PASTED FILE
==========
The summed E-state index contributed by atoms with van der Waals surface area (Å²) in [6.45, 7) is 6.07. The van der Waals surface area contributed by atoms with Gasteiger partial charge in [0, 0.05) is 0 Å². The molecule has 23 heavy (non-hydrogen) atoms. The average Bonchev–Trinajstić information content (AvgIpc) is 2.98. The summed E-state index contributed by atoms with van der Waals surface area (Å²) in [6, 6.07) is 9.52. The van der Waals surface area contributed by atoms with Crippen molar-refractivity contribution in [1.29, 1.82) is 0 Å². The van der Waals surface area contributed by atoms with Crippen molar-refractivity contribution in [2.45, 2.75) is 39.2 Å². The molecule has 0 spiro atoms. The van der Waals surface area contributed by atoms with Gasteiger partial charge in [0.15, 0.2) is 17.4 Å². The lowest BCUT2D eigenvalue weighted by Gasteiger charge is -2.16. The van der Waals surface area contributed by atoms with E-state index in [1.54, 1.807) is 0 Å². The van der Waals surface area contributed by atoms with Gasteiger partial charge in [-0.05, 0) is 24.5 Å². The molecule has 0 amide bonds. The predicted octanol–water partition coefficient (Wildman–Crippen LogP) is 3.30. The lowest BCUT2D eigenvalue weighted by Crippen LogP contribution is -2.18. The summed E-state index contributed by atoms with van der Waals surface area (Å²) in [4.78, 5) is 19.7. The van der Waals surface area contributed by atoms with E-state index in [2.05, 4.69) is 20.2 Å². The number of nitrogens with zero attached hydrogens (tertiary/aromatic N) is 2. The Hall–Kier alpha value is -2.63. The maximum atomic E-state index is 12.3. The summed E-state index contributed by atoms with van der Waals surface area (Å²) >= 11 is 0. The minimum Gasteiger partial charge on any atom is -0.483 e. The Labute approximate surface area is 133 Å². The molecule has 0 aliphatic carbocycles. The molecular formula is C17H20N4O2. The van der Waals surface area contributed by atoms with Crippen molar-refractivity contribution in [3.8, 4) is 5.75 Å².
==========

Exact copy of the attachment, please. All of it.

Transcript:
The summed E-state index contributed by atoms with van der Waals surface area (Å²) in [6.45, 7) is 6.07. The van der Waals surface area contributed by atoms with Gasteiger partial charge in [0, 0.05) is 0 Å². The molecule has 23 heavy (non-hydrogen) atoms. The average Bonchev–Trinajstić information content (AvgIpc) is 2.98. The summed E-state index contributed by atoms with van der Waals surface area (Å²) in [6, 6.07) is 9.52. The van der Waals surface area contributed by atoms with Crippen molar-refractivity contribution in [1.29, 1.82) is 0 Å². The van der Waals surface area contributed by atoms with Crippen molar-refractivity contribution in [2.45, 2.75) is 39.2 Å². The molecule has 0 spiro atoms. The van der Waals surface area contributed by atoms with Gasteiger partial charge in [0.15, 0.2) is 17.4 Å². The lowest BCUT2D eigenvalue weighted by Gasteiger charge is -2.16. The van der Waals surface area contributed by atoms with E-state index in [1.54, 1.807) is 0 Å². The van der Waals surface area contributed by atoms with Gasteiger partial charge in [-0.05, 0) is 24.5 Å². The molecule has 0 amide bonds. The predicted octanol–water partition coefficient (Wildman–Crippen LogP) is 3.30. The lowest BCUT2D eigenvalue weighted by Crippen LogP contribution is -2.18. The summed E-state index contributed by atoms with van der Waals surface area (Å²) in [4.78, 5) is 19.7. The van der Waals surface area contributed by atoms with E-state index in [2.05, 4.69) is 20.2 Å². The number of nitrogens with zero attached hydrogens (tertiary/aromatic N) is 2. The Hall–Kier alpha value is -2.63. The maximum atomic E-state index is 12.3. The summed E-state index contributed by atoms with van der Waals surface area (Å²) >= 11 is 0. The minimum Gasteiger partial charge on any atom is -0.483 e. The Labute approximate surface area is 133 Å². The molecule has 0 aliphatic carbocycles. The molecular formula is C17H20N4O2. The van der Waals surface area contributed by atoms with Crippen molar-refractivity contribution in [3.8, 4) is 5.75 Å².